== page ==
Have you tried new the Independent Digital Edition apps?
Arts and Entertainment

ebooksNow available in paperback
Arts and Entertainment

ebooks
Arts and Entertainment

film
Arts and Entertainment
Chvrches lead singer Lauren Mayberry in the band's new video 'Leave a Trace'

music
Arts and Entertainment

music
Arts and Entertainment
Home on the raunch: George Bisset (Aneurin Barnard), Lady Seymour Worsley (Natalie Dormer) and Richard Worsley (Shaun Evans)

TV review
Arts and Entertainment

TV
Arts and Entertainment
Strictly Come Dancing was watched by 6.9m viewers

Strictly
Arts and Entertainment
NWA biopic Straight Outta Compton

film
Arts and Entertainment
Natalie Dormer as Margaery Tyrell and Lena Headey as Cersei Lannister in Game of Thrones

Game of Thrones
Arts and Entertainment
New book 'The Rabbit Who Wants To Fall Asleep' by Carl-Johan Forssen Ehrlin

books
Arts and Entertainment
Calvi is not afraid of exploring the deep stuff: loneliness, anxiety, identity, reinvention
music
Arts and Entertainment
Edinburgh solo performers Neil James and Jessica Sherr
comedy
Arts and Entertainment
If a deal to buy tBeats, founded by hip-hop star Dr Dre (pictured) and music producer Jimmy Iovine went through, it would be Apple’s biggest ever acquisition

album review
Arts and Entertainment
Paloma Faith is joining The Voice as a new coach

TV
Arts and Entertainment
Dowton Abbey has been pulling in 'telly tourists', who are visiting Highclere House in Berkshire

TV
Arts and Entertainment

TV
Arts and Entertainment
Patriot games: Vic Reeves featured in ‘Very British Problems’
TV review
Arts and Entertainment
film review
Arts and Entertainment
Summer nights: ‘Wet Hot American Summer: First Day of Camp’
TVBut what do we Brits really know about them?
Arts and Entertainment
Dr Michael Mosley is a game presenter

TV review
Latest stories from i100
Have you tried new the Independent Digital Edition apps?
SPONSORED FEATURES

ES Rentals

    Independent Dating
    and  

    By clicking 'Search' you
    are agreeing to our
    Terms of Use.

    Orthorexia nervosa: How becoming obsessed with healthy eating can lead to malnutrition

    Orthorexia nervosa

    How becoming obsessed with healthy eating can lead to malnutrition
    Lady Chatterley is not obscene, says TV director

    Lady Chatterley’s Lover

    Director Jed Mercurio on why DH Lawrence's novel 'is not an obscene story'
    Farmers in tropical forests are training ants to kill off bigger pests

    Set a pest to catch a pest

    Farmers in tropical forests are training ants to kill off bigger pests
    Mexico: A culture that celebrates darkness as an essential part of life

    The dark side of Mexico

    A culture that celebrates darkness as an essential part of life
    Being sexually assaulted was not your fault, Chrissie Hynde. Don't tell other victims it was theirs

    Being sexually assaulted was not your fault, Chrissie Hynde

    Please don't tell other victims it was theirs
    A nap a day could save your life - and here's why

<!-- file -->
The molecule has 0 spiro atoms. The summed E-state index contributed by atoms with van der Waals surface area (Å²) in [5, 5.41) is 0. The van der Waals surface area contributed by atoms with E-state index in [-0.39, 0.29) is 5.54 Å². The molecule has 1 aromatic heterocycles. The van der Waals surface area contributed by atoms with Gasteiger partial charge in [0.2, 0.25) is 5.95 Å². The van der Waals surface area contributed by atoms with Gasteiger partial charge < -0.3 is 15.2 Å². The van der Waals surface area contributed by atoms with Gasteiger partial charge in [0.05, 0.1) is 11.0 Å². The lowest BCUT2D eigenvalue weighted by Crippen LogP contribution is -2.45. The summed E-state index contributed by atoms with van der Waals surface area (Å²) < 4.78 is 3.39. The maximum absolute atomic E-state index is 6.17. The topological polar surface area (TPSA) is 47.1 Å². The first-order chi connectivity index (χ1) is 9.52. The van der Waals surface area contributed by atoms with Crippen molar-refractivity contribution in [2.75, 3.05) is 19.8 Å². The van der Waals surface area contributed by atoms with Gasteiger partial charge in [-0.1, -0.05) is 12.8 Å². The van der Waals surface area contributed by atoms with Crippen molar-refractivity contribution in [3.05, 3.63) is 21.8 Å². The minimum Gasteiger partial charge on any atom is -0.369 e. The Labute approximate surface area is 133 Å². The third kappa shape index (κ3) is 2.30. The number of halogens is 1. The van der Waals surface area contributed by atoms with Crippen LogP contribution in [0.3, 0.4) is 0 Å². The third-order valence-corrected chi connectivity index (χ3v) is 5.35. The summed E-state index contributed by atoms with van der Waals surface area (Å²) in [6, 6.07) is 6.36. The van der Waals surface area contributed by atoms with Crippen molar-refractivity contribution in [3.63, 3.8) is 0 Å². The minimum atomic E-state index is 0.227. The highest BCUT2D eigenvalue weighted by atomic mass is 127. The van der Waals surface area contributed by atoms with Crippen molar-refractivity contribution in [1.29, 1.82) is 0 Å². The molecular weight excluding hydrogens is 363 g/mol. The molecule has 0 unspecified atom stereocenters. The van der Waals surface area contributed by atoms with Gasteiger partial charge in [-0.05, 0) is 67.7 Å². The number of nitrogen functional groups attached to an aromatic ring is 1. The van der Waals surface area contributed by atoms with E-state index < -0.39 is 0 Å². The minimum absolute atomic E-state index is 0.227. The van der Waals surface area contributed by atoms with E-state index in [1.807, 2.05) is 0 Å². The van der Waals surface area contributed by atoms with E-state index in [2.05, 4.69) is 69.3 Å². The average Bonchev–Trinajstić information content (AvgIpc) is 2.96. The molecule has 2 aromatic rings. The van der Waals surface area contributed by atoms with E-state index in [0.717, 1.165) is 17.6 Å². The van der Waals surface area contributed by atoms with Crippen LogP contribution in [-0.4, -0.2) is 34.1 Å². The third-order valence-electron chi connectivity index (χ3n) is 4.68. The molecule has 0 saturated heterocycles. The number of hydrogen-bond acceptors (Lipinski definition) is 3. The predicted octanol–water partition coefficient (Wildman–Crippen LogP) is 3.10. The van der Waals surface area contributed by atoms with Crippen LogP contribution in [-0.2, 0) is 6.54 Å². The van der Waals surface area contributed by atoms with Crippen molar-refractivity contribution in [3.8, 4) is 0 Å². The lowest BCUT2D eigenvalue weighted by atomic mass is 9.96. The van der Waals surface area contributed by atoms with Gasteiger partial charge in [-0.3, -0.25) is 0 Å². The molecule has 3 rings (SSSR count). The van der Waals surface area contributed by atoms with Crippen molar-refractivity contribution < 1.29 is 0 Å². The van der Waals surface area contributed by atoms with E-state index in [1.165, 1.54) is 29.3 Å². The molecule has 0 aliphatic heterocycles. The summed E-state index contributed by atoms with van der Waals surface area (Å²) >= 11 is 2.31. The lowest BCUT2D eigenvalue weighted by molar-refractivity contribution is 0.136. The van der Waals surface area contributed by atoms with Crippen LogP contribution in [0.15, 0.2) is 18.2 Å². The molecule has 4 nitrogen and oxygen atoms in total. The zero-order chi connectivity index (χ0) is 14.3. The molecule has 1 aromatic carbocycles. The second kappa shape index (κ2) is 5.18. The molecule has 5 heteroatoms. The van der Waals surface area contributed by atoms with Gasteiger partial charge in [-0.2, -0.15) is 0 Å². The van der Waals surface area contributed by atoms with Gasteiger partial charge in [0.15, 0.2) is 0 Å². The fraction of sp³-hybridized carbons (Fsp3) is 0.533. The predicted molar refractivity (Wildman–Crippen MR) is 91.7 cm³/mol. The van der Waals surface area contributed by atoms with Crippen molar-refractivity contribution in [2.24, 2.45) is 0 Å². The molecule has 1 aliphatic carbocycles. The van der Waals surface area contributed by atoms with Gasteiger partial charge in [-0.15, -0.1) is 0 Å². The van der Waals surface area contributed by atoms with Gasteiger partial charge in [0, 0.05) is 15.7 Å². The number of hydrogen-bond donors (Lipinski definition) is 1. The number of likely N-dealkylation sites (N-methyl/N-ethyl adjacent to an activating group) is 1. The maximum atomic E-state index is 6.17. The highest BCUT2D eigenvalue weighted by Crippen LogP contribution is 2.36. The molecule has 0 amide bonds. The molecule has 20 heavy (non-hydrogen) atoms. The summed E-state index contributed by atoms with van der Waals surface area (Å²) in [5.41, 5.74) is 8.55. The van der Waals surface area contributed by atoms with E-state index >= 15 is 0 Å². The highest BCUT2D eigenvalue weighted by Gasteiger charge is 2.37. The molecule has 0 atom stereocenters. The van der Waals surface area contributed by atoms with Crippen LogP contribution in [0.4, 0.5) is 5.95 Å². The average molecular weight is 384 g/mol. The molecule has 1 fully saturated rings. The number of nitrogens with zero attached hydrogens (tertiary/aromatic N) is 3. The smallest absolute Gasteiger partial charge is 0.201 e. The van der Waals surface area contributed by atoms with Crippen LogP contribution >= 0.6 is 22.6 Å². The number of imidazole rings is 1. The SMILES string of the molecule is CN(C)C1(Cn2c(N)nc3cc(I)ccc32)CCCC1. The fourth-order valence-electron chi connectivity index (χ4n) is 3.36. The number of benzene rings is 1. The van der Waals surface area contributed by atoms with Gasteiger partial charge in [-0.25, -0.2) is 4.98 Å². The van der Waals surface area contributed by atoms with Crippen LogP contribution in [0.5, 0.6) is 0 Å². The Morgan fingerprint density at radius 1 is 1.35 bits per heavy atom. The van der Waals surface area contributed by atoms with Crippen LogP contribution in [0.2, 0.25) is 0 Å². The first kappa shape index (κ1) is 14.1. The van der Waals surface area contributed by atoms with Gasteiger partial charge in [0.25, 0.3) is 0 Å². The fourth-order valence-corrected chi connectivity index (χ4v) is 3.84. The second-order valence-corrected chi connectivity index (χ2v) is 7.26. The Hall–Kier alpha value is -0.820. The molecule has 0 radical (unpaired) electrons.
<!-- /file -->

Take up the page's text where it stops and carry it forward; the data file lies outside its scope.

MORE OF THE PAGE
A nap a day could save your life

    A midday nap is 'associated with reduced blood pressure'
    If men are so obsessed by sex, why do they clam up when confronted with the grisly realities?

    If men are so obsessed by sex...

    ...why do they clam up when confronted with the grisly realities?
    The comedy titans of Avalon on their attempt to save BBC3

    Jon Thoday and Richard Allen-Turner

    The comedy titans of Avalon on their attempt to save BBC3
    The bathing machine is back... but with a difference

    Rolling in the deep

    The bathing machine is back but with a difference
    Part-privatised tests, new age limits, driverless cars: Tories plot motoring revolution

    Conservatives plot a motoring revolution

    Draft report reveals biggest reform to regulations since driving test introduced in 1935
    The Silk Roads that trace civilisation: Long before the West rose to power, Asian pathways were connecting peoples and places

    The Silk Roads that trace civilisation

    Long before the West rose to power, Asian pathways were connecting peoples and places
    House of Lords: Outcry as donors, fixers and MPs caught up in expenses scandal are ennobled

    The honours that shame Britain

    Outcry as donors, fixers and MPs caught up in expenses scandal are ennobled
    When it comes to street harassment, we need to talk about race

    'When it comes to street harassment, we need to talk about race'

    Why are black men living the stereotypes and why are we letting them get away with it?
    International Tap Festival: Forget Fred Astaire and Ginger Rogers - this dancing is improvised, spontaneous and rhythmic

    International Tap Festival comes to the UK

    Forget Fred Astaire and Ginger Rogers - this dancing is improvised, spontaneous and rhythmic
    War with Isis: Is Turkey's buffer zone in Syria a matter of self-defence – or just anti-Kurd?

    Turkey's buffer zone in Syria: self-defence – or just anti-Kurd?

    Ankara accused of exacerbating racial division by allowing Turkmen minority to cross the border